Monday: I'm sitting around with nothing to do when my pager goes off. It's Zach. We medical students take care of each other. "Scott just got out of the triple-A repair," he says. "They lost rhythm as they were closing, been coding him in the OR, he's going to the floor for a bit, they may do some more resuscitating there. If you want a little excitement." I went.
He had an abdominal aortic aneurysm, a 6x6 cm defect about 10 cm long, which fits the criteria for having it repaired. It's a 5% per year chance of rupture at 5cm, with a >50% mortality for rupture. The risk of death in surgery is 2-5%, as high as 10% by some retrospective studies. He elected repair. He had a brief run of V-tach (ventricular tachycardia, when the bottom of the heart controls the beat and makes it too fast) mid-surgery, then it was okay. And then, as Scott was stapling the skin closed, he went into V-tach again. They did CPR, shocked him twice, got him into a weird rhythm and then back to V-tach. Sustained V-tach is a dead man's heart rhythm - it has a tendency to degenerate into VF, which is when the heart just twitches a lot.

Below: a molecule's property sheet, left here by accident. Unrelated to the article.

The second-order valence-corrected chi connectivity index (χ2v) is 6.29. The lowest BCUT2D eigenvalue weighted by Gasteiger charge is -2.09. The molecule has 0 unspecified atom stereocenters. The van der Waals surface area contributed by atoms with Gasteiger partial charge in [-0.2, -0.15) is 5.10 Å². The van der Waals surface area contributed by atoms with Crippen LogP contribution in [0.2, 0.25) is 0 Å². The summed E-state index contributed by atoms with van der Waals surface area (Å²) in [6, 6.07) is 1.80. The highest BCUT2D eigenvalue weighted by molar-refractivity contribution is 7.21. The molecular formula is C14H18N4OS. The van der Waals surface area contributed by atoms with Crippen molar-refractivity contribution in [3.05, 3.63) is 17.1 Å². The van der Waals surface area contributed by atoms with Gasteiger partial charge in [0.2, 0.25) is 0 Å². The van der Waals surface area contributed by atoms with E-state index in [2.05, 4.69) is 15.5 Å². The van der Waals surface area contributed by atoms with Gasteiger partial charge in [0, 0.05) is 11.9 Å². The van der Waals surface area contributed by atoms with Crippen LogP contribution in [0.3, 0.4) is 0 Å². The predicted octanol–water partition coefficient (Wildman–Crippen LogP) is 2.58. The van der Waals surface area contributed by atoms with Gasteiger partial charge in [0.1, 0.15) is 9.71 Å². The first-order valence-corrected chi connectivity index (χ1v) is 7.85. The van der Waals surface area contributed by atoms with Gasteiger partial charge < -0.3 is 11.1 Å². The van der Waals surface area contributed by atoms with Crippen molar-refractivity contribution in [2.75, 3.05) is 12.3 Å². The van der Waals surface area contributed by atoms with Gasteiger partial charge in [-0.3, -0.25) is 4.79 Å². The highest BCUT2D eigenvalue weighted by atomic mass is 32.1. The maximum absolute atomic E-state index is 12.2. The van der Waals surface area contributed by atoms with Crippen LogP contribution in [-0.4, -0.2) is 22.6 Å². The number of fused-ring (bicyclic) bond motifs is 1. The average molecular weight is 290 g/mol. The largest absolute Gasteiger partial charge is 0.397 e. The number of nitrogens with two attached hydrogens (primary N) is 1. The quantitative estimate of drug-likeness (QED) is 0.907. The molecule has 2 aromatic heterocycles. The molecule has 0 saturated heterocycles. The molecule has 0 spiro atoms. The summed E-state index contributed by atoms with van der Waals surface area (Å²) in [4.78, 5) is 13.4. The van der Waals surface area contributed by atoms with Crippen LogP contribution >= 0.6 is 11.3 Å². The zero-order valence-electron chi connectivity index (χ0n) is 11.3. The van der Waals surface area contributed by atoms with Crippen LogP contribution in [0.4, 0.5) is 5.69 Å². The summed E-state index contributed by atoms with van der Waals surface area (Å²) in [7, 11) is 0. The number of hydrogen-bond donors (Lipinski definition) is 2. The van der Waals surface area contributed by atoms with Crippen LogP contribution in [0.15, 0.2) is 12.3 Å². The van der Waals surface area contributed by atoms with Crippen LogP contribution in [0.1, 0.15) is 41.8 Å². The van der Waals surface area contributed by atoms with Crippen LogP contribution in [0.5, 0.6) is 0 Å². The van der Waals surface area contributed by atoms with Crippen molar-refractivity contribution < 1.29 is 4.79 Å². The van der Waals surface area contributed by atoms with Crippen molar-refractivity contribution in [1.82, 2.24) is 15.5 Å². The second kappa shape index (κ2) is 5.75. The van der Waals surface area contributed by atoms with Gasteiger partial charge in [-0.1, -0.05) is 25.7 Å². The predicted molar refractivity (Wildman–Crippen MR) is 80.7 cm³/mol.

Cardiology's verdict: he had a heart attack during surgery.
They brought him up to the ICU, 40 minutes later, after getting him as stable as they could. We were all hanging around to see what would happen. They brought him up to the ICU, O Best Beloved, so his family could say goodbye to him. He was on all the medications known to support blood pressure, intubated, run by machines and drugs. He was grey and pale, and I wanted to touch him to see if he was cold. But when he got here they had him in some kind of rational tachycardia and they slowly started to wean the pressors. They were going to take him off life support last night or today.
This morning he was still there. This morning he was bucking the vent, off half his meds, supporting his own blood pressure. ICU staff said they were going to lessen sedation, take him off the vent.
This afternoon, O Best Beloved, we went in to see him on rounds. He was lying in bed, arguing with the nurses, on just a face mask for oxygen. He has a morphine PCA pump that he's only used once - no pain, really, he says, just where we made the incision. He says. We're taking the NG tube off tomorrow. EH says "He's just going to pick up his IV pole and walk out of here."
We stood outside his room, four medical students with eyes like saucers, and all we could say was "Wow." He was a dead man yesterday.
Miracles happen, O Best Beloved. And sometimes - sometimes, we're lucky enough to see them happen.